Aum Shinrikyo

This month, 18 years ago. Aum Shinrikyo, released sarin gas into the Tokyo subway during the morning rush  hour. They killed 12 people and injured thousands.

Before he was infamous as Shoko Asahara, an almost blind fellow by the name of Chizuo Maumoto operated a dubious ‘medicine’ and health food store in Tokyo. Later he opened a yoga studio with his wife. Then, he went to the Himalayas. When he returned he decided to change the name of his yoga group and what was once the rather cute ‘Aum Association of Mountain Wizards’ became the slightly more sinister ‘Aum Shinrikyo’, meaning Aum Supreme Truth. It began in Tokyo in 1984. Three years later it had established headquarters at the foot of Mount Fuji. By 1988 its membership was around 3,000. In 1989 it was officially registered as a religion and by the time of the Tokyo subway sarin attacks in 1995 it had somewhere between 6,000 and 10,000 members in Japan and, after concerted efforts to build connections  in Russia, up to 30,000 there.

Like some other religious or quasi-religious movements, it had a headquarters at the foot of Mount Fuji. Unlike them it also had a factory producing sarin gas in the village of Kamikuishiki in Yamanashi. While Buddhist pilgrims sought enlightenment in climbing to the summit of Fuji, far scarier things were happening down below in Aum’s buildings. There, enlightenment was being sought through more bizarre methods. Cult members starved themselves, took mind-altering drugs including LSD, and immersed themselves in water at both extremes of the temperature scale. When the police raided the premises following the Tokyo subway sarin attack they found considerable amounts of disturbing evidence, much of which was in a chemical lab hidden behind an enormous styrofoam figure of the Hindu god Shiva.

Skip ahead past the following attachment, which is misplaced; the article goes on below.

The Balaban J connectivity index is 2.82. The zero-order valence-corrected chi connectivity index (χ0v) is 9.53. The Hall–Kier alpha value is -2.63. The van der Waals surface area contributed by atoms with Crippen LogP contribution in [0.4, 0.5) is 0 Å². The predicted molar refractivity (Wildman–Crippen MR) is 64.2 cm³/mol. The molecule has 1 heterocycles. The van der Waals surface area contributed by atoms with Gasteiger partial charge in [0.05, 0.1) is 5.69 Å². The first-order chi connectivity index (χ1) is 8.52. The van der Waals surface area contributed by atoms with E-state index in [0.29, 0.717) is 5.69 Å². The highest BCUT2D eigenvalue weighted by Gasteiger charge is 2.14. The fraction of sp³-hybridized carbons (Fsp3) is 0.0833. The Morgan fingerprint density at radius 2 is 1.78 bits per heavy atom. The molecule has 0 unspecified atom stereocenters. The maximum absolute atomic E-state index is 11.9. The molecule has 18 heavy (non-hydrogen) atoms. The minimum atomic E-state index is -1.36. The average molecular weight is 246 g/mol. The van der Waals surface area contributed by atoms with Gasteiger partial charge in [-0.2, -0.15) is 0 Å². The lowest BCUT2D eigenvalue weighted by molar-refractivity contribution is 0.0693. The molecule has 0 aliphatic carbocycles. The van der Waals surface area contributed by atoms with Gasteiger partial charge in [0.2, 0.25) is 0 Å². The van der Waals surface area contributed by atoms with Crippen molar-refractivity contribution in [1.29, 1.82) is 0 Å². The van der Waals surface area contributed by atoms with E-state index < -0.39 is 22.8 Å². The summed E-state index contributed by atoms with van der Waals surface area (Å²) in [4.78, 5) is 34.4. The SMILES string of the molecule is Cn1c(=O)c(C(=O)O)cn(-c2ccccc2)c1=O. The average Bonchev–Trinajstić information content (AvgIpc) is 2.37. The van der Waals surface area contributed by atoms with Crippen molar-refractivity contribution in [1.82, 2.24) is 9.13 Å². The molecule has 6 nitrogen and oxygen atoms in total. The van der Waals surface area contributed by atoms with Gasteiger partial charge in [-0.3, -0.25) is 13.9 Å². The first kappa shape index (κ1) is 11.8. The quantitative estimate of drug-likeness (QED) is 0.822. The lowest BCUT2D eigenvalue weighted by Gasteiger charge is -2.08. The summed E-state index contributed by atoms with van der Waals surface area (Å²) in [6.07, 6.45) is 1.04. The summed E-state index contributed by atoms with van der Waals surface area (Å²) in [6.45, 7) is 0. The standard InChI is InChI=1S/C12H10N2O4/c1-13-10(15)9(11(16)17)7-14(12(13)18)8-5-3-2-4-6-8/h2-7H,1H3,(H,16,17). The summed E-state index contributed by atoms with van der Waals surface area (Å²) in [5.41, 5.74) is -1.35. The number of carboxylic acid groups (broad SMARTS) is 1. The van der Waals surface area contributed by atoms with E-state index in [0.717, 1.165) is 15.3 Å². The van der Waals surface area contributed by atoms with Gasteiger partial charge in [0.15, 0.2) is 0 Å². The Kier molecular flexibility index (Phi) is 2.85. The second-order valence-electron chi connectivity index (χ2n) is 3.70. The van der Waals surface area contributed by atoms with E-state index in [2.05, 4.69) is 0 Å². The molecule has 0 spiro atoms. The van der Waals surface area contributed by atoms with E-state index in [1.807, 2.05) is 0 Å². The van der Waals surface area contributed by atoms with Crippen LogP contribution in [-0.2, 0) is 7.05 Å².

At the Mount Fuji compound they found gold, cash, chemicals and materials for use in making explosives, and they found large quantities of mind-altering drugs. They found a device for analyzing DNA, 160 metal drums of peptone – a solution which is used to cultivate bacteria -and materials that could be used to produce deadly toxins. And that was in addition to tens of litres of sarin gas and a large Russian-made helicopter. Yes, a helicopter. Had Aum been allowed to continue undisturbed for a little longer, that combination of helicopter and chemicals could have had even more horrific consequences than the subway attack. In an article in the Yomiuri Shimbun, Tatsuo Kainaka, a former investigator at the Tokyo District Public Prosecutors Office, said that Aum planned to commit mass murder by aerially spraying sarin gas around the Kasumigaseki area of Tokyo – an area which is home to many government ministry offices – and the Imperial Palace, before using automatic rifles to take control of the capital. They had the helicopter, they had sarin and they apparently had a prototype of the automatic rifle, too.

Even before the subway attacks and the subsequent raid on Aum’s premises, there had been evidence that weird stuff was happening. People living close to the commune had reported strange smells and noticed that leaves on the trees were turning brown. In November 1994, four months before the subway attack, a by-product of sarin was found in the soil near the Mount Fuji compound, and just five days before the attack an attaché case emitting a strange vapor was found at Kasumigaseki subway station. And let’s not forget that the attack on 20th March, 1995 was not even the first time Aum had used sarin gas against the general public. Almost a year earlier, in June 1994, they had released sarin gas in the town of Matsumoto in Nagano prefecture. Seven people died, more than two hundred were injured and a further death occurred in 2008 when a woman who had spent fourteen years in a coma also lost her life.

That woman’s name was Sumiko Kono. Following the attack the police focused their investigation not on Aum, but on her husband, Yoshiyuki Kono. His crime, it would seem, was to have had large amounts of pesticide at his home. This could not be used to manufacture sarin, but that didn’t stop some parts of the media labelling him ‘The Poison Gas Man’. Kono received hate mail and death threats. It wasn’t until the subway attacks that Kono’s name was cleared and the police began to hone in on Aum. The media publicly apologised to Kono, who later, rather admirably used his experience to draw attention to the suffering that can be caused when innocent people are wrongfully accused, shunned and humiliated. What must it be like to lose a loved one in the most terrible of circumstances, and be falsely labelled by a nation as the perpetrator?